Saturday, March 17, 2012

In Rome and Detroit, Two Very Different Sets of Priorities

I find it interesting that on the same day that Pope Benedict was addressing a group of visiting U.S. bishops and demonizing healthy gay lives and relationships, a group of LGBT advocates was meeting as part of a White House-sponsored conference in Detroit and addressing the very real problem of homeless LGBT youth.

First, the pope and his comments. Following are excerpts from USA Today's report on Benedict's March 9 address to the visiting delegation of U.S. bishops, a delegation that included Archbishop John Nienstedt of the Archdiocese of St. Paul-Minneapolis (pictured with the pope at left). Also following are my comments on various aspects of what the pope said.

"Sexual differences cannot be dismissed as irrelevant to the definition of marriage," [the pope] said. True, but "sexual differences" aren't simply about the apparatus found between two different sets of legs! The primary sex organ, after all, is the brain. From my observation, most gay couples embody a beautiful complementarity of the masculine and the feminine – even though they share the same anatomical features.

He also denounced what he called the failure of priests and bishops to instruct Catholics in core church teachings on human sexuality, saying many Catholics seem unaware that living together outside of marriage was "gravely sinful, not to mention damaging to the stability of society." Hmm. A teaching church needs to be, first and foremost, a listening church. Maybe it's time for the bishops to listen to the wisdom embodied in the insights and experiences of sexually active Catholics – gay and straight, married and single. Perhaps such listening will facilitate a reappraisal of what is "gravely sinful." Also, where is the evidence that people "living together outside of marriage" is "damaging to the stability of society"? It's a rather sweeping statement and one that accordingly requires both clarification and support.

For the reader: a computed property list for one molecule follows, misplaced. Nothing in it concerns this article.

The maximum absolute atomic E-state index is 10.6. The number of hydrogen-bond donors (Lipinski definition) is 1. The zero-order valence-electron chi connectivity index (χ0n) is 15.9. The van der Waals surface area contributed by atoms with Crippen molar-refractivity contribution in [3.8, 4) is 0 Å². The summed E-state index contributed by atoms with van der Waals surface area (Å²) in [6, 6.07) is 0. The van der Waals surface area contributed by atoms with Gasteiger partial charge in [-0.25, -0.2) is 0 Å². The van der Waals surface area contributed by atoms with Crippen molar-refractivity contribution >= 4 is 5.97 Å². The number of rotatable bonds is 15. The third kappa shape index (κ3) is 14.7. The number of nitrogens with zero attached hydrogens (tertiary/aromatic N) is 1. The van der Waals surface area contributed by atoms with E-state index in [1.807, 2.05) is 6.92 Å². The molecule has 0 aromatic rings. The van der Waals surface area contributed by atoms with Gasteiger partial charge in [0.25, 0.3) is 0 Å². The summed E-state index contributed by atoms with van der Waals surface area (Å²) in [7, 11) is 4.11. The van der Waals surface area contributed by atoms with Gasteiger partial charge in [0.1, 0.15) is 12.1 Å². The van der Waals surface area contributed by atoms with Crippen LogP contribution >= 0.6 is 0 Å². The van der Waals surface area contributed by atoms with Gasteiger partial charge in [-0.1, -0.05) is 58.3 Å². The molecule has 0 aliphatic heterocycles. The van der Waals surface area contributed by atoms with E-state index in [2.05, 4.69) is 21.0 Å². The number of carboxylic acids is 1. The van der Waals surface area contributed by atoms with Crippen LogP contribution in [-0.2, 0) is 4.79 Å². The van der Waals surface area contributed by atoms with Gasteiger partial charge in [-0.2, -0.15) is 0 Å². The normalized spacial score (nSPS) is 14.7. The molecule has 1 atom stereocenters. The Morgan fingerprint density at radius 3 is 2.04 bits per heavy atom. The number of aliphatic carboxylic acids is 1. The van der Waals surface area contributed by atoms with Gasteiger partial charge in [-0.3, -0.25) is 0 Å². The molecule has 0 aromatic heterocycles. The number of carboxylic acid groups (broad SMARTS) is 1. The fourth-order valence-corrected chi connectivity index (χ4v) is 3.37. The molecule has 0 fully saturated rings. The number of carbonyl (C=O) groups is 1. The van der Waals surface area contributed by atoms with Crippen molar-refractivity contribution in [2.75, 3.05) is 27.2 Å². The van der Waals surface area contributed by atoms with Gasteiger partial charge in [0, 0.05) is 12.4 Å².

The entire Christian community, he said, must recover an appreciation of the virtue of chastity. Of course, by "chastity" the clerical caste of the Roman Catholic Church means either celibacy or sexual intercourse between a married heterosexual couple that's always open to biological procreation. I think chastity as "purity of heart," or of our deepest intentions, is a better, fuller and much more helpful understanding. For one thing it opens up the possibility of thinking and talking about moral sexual activity between same-sex couples.

. . . Benedict said a weakened appreciation for traditional marriage and the widespread rejection of responsible sexuality had led to "grave social problems bearing an immense human and economic cost." He didn't elaborate on what the cost was. No, though I'm sure there is a cost for irresponsible sexuality – for both individuals and the wider community. The thing is, however, many same-sex couples are living loving and responsible sexual lives. And such lives are not damaging heterosexual marriages or wider society. Furthermore, in seeking civil marriage rights, gay couples are seeking societal recognition that they are indeed doing the exact opposite of rejecting "responsible sexuality." They're embracing responsible sexuality. You would think the pope would welcome that.

And then there's that old "traditional marriage" chestnut! Members of the Catholic clerical caste actually seem to believe that their understanding of marriage – one man and one woman for life – was what God ordained at the dawn of time. Never mind humanity's long history of polygamy, arranged marriages, treating women as chattel, etc. In the patriarchal world of the Bible, even illustrious figures such as David and Solomon had more than one wife. The truth is, our understanding of right-relationships, and thus of marriage, has and continues to evolve. And we're now at a point were many are recognizing and welcoming the fact that same-sex couples are quite capable of embodying marital love – that beautiful expression of love that is exclusive for the couple involved, enriching for their lives, benefits both the couple's and the wider community's flourishing, and is thus generative. This last reality should not be narrowly defined as biological procreation. For as poet and theologian David Weiss reminds us: